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December 29, 1939 – The first flight of the Consolidated B-24 Liberator. During World War I, the first strategic bombing mission was carried out by Germany on August 6, 1914 when a Zeppelin dropped bombs on the city of Liège in Belgium. Though the majority of raids carried out in the war were tactical bombing missions against specific military targets, the development of strategic bombers to attack enemy cities progressed, along with concepts of how large-scale strategic bombing might be used to win future wars. One of the leading proponents of bomber theory following WWI, Italian general Giulio Douhet, espoused the power of strategic bombing, saying that the bomber alone could bring about the capitulation of an enemy in war. Many military planners adopted his theories, particularly Billy Mitchell in the US, though in practice, the results were mixed during the Second World War.

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Consolidated XB-24, the prototype of the B-24 Liberator, in flight.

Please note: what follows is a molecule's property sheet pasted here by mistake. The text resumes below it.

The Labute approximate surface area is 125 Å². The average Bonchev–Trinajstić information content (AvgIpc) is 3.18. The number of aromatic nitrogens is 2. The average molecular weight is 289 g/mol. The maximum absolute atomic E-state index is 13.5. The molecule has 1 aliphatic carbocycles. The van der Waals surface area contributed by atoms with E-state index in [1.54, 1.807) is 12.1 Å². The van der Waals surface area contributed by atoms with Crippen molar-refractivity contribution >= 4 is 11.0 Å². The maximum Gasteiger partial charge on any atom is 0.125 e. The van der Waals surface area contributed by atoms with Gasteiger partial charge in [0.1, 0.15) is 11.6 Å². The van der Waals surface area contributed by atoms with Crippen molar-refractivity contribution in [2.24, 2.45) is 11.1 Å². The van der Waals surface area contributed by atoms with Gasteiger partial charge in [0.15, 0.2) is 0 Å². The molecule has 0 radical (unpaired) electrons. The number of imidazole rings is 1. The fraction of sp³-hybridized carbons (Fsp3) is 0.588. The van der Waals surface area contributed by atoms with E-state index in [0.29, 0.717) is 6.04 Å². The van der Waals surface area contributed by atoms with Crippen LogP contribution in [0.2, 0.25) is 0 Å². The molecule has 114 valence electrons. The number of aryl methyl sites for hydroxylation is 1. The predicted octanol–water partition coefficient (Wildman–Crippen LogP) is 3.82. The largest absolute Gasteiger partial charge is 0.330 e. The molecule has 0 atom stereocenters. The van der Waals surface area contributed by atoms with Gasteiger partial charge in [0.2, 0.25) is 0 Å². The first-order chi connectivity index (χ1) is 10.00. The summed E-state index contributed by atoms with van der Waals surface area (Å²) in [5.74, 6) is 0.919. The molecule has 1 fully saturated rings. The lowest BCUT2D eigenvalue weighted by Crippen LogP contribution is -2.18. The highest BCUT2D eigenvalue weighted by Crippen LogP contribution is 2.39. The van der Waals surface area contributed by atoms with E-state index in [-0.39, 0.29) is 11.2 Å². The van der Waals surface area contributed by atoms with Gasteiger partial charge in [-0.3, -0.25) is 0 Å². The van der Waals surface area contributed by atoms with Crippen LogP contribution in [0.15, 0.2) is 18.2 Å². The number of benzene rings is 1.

During the interwar period, the United States began the development of heavy bombers, and the Boeing B-17 Flying Fortress became America’s primary bomber in the early stages of WWII. In 1938, the year the B-17 entered service, the US Army Air Corps (USAAC) requested that Consolidated Aircraft build the B-17 under license in order to provide enough bombers for the looming war in Europe. But, rather than build somebody else’s bomber, Consolidated thought they could do better by designing their own bomber, particularly one that could carry more bombs than the Flying Fortress, and at a greater range. In 1939, the USAAC asked Consolidated to formally propose a new bomber, and Specification C-212 was written to match Consolidated’s design. The B-24 made use of the Davis wing, a relatively thin wing that was found to have much better laminar flow characteristics than contemporary wings. The wing provided better lift and better high speed performance, though its construction made it more susceptible to damage. It was mounted high on the fuselage of the new bomber, which allowed room for two bomb bays, each of which was the same size as the one in the B-17. Together, the bomb bays were capable of carrying a total of 8,000 pounds of bombs. The Liberator was also recognizable by its use of a double tail, and while tests showed that a single tail improved handling, all production models of the B-24 were built with the double tail. The single tail was incorporated in the later PB4Y-2 Privateer maritime patrol variant.

Liberators flying low to attack the oil refineries at Ploesti, Romania, in 1943